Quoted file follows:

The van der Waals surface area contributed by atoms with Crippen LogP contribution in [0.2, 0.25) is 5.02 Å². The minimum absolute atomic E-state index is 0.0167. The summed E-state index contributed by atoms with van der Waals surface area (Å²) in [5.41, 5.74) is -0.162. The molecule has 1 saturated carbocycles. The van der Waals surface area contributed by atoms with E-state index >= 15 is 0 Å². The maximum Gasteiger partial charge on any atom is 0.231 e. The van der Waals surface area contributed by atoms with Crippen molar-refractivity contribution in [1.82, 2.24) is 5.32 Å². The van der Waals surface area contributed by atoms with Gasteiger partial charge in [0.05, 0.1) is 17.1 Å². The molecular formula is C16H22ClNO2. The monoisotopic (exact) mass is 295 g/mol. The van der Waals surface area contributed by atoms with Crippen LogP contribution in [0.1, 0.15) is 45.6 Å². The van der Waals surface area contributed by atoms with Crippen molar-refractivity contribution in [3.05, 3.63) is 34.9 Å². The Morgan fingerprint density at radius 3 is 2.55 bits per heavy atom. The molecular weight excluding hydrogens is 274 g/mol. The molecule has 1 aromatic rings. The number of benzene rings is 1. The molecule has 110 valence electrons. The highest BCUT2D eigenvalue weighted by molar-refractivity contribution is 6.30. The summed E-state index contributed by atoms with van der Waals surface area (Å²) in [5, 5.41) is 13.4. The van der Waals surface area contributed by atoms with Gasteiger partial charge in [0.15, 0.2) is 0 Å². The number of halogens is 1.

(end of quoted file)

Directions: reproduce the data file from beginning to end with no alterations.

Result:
The van der Waals surface area contributed by atoms with Crippen LogP contribution in [0.2, 0.25) is 5.02 Å². The minimum absolute atomic E-state index is 0.0167. The summed E-state index contributed by atoms with van der Waals surface area (Å²) in [5.41, 5.74) is -0.162. The molecule has 1 saturated carbocycles. The van der Waals surface area contributed by atoms with E-state index >= 15 is 0 Å². The maximum Gasteiger partial charge on any atom is 0.231 e. The van der Waals surface area contributed by atoms with Crippen molar-refractivity contribution in [1.82, 2.24) is 5.32 Å². The van der Waals surface area contributed by atoms with Gasteiger partial charge in [0.05, 0.1) is 17.1 Å². The molecular formula is C16H22ClNO2. The monoisotopic (exact) mass is 295 g/mol. The van der Waals surface area contributed by atoms with Crippen LogP contribution in [0.1, 0.15) is 45.6 Å². The van der Waals surface area contributed by atoms with Crippen molar-refractivity contribution in [3.05, 3.63) is 34.9 Å². The Morgan fingerprint density at radius 3 is 2.55 bits per heavy atom. The molecular weight excluding hydrogens is 274 g/mol. The molecule has 1 aromatic rings. The number of benzene rings is 1. The molecule has 110 valence electrons. The highest BCUT2D eigenvalue weighted by molar-refractivity contribution is 6.30. The summed E-state index contributed by atoms with van der Waals surface area (Å²) in [5, 5.41) is 13.4. The van der Waals surface area contributed by atoms with Gasteiger partial charge in [0.15, 0.2) is 0 Å². The number of halogens is 1.